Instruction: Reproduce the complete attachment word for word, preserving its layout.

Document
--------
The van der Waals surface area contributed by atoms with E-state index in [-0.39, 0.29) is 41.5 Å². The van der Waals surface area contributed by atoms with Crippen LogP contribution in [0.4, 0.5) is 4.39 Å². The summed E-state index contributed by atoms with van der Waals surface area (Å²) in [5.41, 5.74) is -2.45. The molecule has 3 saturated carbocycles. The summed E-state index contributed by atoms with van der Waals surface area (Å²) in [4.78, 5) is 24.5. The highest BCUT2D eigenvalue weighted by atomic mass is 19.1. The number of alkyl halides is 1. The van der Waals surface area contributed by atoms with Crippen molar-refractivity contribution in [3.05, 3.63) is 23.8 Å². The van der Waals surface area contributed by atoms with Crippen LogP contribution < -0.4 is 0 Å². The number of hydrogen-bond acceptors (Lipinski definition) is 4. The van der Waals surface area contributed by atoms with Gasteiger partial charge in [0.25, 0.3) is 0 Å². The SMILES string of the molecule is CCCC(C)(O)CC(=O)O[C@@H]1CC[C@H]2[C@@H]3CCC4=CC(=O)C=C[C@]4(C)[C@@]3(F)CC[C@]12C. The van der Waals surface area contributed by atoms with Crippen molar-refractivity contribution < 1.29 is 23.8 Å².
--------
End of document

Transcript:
The van der Waals surface area contributed by atoms with E-state index in [-0.39, 0.29) is 41.5 Å². The van der Waals surface area contributed by atoms with Crippen LogP contribution in [0.4, 0.5) is 4.39 Å². The summed E-state index contributed by atoms with van der Waals surface area (Å²) in [5.41, 5.74) is -2.45. The molecule has 3 saturated carbocycles. The summed E-state index contributed by atoms with van der Waals surface area (Å²) in [4.78, 5) is 24.5. The highest BCUT2D eigenvalue weighted by atomic mass is 19.1. The number of alkyl halides is 1. The van der Waals surface area contributed by atoms with Crippen molar-refractivity contribution in [3.05, 3.63) is 23.8 Å². The van der Waals surface area contributed by atoms with Crippen LogP contribution < -0.4 is 0 Å². The number of hydrogen-bond acceptors (Lipinski definition) is 4. The van der Waals surface area contributed by atoms with Gasteiger partial charge in [0.25, 0.3) is 0 Å². The SMILES string of the molecule is CCCC(C)(O)CC(=O)O[C@@H]1CC[C@H]2[C@@H]3CCC4=CC(=O)C=C[C@]4(C)[C@@]3(F)CC[C@]12C. The van der Waals surface area contributed by atoms with Crippen molar-refractivity contribution < 1.29 is 23.8 Å².